I half-expected "No Ordinary Proposal" to be a bit of a letdown after last week's action packed episode, but to my surprise it turned out to be another solid outing with good story movement across the board. For the most part.
I was seconds away from complaining that everytime we detoured to the J.J. thread, the episode would begin to grind its gears. I didn't much care about whether or not he joined the academic decathlon, and couldn't believe we were wasting precious clobberin' time on such a throwaway plot.
After the way the story has progressed over the last few episodes, though, you'd think I would have learned not to take anything for granted. Of course Dr. King was behind it. I should have figured that any math teacher who is so quick to blackmail one of his students was having his strings pulled by the diabolical mastermind.
I feel certain I'm correct in thinking that the equation King wanted J.J. to solve has to do with tweaking his serum in order to make the abilities permanent - and I still contend that King has a power of his own we have yet to learn.
As we delve deeper into the murky recesses of whatever it is King is working towards, we uncover more and more darkness - and I'm feasting on it. The fact that he turned a then six-year old Joshua into a murderer and simply calls that a "detail" means he's far worse than just a villain; he's a mad man. Stephen Collins is playing this role fluidly and with such a menacing joy that I eagerly await every moment he's on screen.
It's rather fitting that King, having destroyed Joshua's life by giving him the abilities in the first place, did so again by taking away his happiness with Katie. Yes, Joshua deserved to be dumped after what he did to her and Daphne, but I kind of expected them to rationalize it and make everything okay with Katie. I'm much happier with the way it turned out, even if Katie isn't. I have a feeling Joshua will return at some point, with powers intact, and play an integral part in a rescue, causing Katie's cardiac organ to levitate once again.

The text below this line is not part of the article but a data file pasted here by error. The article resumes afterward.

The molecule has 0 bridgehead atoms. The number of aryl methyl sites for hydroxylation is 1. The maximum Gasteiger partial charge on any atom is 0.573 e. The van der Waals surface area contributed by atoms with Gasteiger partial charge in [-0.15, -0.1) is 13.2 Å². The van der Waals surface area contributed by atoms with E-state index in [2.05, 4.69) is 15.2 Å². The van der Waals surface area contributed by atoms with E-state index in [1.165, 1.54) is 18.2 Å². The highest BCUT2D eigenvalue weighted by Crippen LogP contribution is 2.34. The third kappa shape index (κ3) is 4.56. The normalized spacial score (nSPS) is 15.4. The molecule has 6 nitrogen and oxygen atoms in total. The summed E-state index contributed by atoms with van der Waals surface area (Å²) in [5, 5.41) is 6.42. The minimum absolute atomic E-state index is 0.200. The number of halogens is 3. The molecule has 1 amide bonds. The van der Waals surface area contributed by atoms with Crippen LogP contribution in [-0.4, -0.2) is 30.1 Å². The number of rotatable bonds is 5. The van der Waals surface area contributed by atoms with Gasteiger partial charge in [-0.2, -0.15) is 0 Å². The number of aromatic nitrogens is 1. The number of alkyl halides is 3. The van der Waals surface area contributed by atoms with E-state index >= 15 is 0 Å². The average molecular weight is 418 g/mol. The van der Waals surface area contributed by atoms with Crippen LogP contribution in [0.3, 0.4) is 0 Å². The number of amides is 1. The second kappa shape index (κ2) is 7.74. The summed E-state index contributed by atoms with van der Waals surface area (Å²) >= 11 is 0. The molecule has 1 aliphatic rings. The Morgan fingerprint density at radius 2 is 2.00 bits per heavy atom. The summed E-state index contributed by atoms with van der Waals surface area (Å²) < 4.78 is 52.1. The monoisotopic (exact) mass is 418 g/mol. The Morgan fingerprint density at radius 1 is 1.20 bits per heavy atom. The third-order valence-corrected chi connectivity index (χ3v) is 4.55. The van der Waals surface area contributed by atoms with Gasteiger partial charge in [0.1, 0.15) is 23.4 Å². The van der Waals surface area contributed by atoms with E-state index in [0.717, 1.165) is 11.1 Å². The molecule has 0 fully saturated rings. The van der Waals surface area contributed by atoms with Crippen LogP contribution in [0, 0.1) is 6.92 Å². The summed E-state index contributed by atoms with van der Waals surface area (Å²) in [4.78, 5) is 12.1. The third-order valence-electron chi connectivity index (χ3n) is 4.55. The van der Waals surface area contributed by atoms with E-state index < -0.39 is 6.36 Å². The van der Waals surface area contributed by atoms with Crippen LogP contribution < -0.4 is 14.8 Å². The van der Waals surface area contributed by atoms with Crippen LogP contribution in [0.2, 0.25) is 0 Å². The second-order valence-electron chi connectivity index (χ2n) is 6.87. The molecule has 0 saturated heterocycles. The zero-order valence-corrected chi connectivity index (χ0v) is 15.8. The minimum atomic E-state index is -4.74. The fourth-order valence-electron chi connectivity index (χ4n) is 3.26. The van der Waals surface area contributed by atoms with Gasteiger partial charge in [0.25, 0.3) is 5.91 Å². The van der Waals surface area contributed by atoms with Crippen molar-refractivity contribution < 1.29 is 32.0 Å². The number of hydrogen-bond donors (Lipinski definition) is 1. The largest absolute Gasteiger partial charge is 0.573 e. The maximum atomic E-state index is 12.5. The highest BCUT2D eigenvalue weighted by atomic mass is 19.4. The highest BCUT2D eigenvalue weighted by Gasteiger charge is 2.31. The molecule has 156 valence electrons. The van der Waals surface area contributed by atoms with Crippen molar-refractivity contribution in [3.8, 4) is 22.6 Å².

As for the revelation to Stephanie that Joshua had erased both Daphne and Katie's memories, it did leave me slightly underwhelmed in the way it played out, as I had hoped to see Daphne experience something to indicate she was regaining the memories or at least recognize something was wrong. For having served as the turning point of the series, for me, the resolution to that cliffhanger seemed to sort of peter out here. Hopefully I'm only jumping to conclusions and there is more to come on that front.
Anthony Michael Hall plays a decent brute, but I couldn't help but think of his bully character from Community the entire time, to the point where I was hoping someone would slam a stapler into his forehead just so I could laugh and get it over with. Still, it gave us a great banter-boxing scene between George and Jim. I was kind of impressed that George figured out how to beat Roy, though something tells me he ducked a bully or two in his day.
The biggest disappointment of the episode, for me, was that Jim's collateral damage ended up having a positive result. I know, NOF functions within a "heightened" reality, and given the fact that it's a family-centric show, it probably makes sense that it all wrapped up in a tidy package by the end. I can't help feeling a little cheated though. Realizing that vigilante efforts can have repercussions, despite good intentions, was an important thing for Jim to learn, I thought.
Overall I did enjoy the episode, but I'm really looking forward to Tricia Helfer bringing the sexy next week, replete with a Poison Ivy-esque ability to seduce men.
Jeffrey Kirkpatrick is a TV Fanatic Staff Writer. Follow him on Twitter.Tags: No Ordinary Family, Reviews